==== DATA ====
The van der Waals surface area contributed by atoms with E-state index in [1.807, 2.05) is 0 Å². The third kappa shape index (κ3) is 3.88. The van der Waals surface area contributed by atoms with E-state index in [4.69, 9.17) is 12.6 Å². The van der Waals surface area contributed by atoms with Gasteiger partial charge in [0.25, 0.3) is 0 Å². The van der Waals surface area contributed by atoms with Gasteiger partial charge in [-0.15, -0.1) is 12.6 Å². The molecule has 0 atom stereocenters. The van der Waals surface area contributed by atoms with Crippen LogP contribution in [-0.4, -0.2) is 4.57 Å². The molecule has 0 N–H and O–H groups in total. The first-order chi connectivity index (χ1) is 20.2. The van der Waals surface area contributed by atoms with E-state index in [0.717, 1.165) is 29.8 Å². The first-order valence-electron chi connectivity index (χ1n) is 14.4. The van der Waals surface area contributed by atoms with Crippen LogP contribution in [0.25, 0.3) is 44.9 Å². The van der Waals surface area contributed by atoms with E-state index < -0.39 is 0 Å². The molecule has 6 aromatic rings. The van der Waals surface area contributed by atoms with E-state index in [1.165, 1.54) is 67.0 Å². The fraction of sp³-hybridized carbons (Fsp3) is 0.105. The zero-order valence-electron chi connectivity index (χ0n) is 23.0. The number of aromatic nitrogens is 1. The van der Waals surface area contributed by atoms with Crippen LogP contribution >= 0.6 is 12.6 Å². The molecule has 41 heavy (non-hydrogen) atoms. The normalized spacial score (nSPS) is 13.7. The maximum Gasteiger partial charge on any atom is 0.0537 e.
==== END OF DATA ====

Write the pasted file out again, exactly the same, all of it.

The van der Waals surface area contributed by atoms with E-state index in [1.807, 2.05) is 0 Å². The third kappa shape index (κ3) is 3.88. The van der Waals surface area contributed by atoms with E-state index in [4.69, 9.17) is 12.6 Å². The van der Waals surface area contributed by atoms with Gasteiger partial charge in [0.25, 0.3) is 0 Å². The van der Waals surface area contributed by atoms with Gasteiger partial charge in [-0.15, -0.1) is 12.6 Å². The molecule has 0 atom stereocenters. The van der Waals surface area contributed by atoms with Crippen LogP contribution in [-0.4, -0.2) is 4.57 Å². The molecule has 0 N–H and O–H groups in total. The first-order chi connectivity index (χ1) is 20.2. The van der Waals surface area contributed by atoms with E-state index in [0.717, 1.165) is 29.8 Å². The first-order valence-electron chi connectivity index (χ1n) is 14.4. The van der Waals surface area contributed by atoms with Crippen LogP contribution in [0.25, 0.3) is 44.9 Å². The van der Waals surface area contributed by atoms with E-state index < -0.39 is 0 Å². The molecule has 6 aromatic rings. The van der Waals surface area contributed by atoms with E-state index in [1.165, 1.54) is 67.0 Å². The fraction of sp³-hybridized carbons (Fsp3) is 0.105. The zero-order valence-electron chi connectivity index (χ0n) is 23.0. The number of aromatic nitrogens is 1. The van der Waals surface area contributed by atoms with Crippen LogP contribution >= 0.6 is 12.6 Å². The molecule has 41 heavy (non-hydrogen) atoms. The normalized spacial score (nSPS) is 13.7. The maximum Gasteiger partial charge on any atom is 0.0537 e.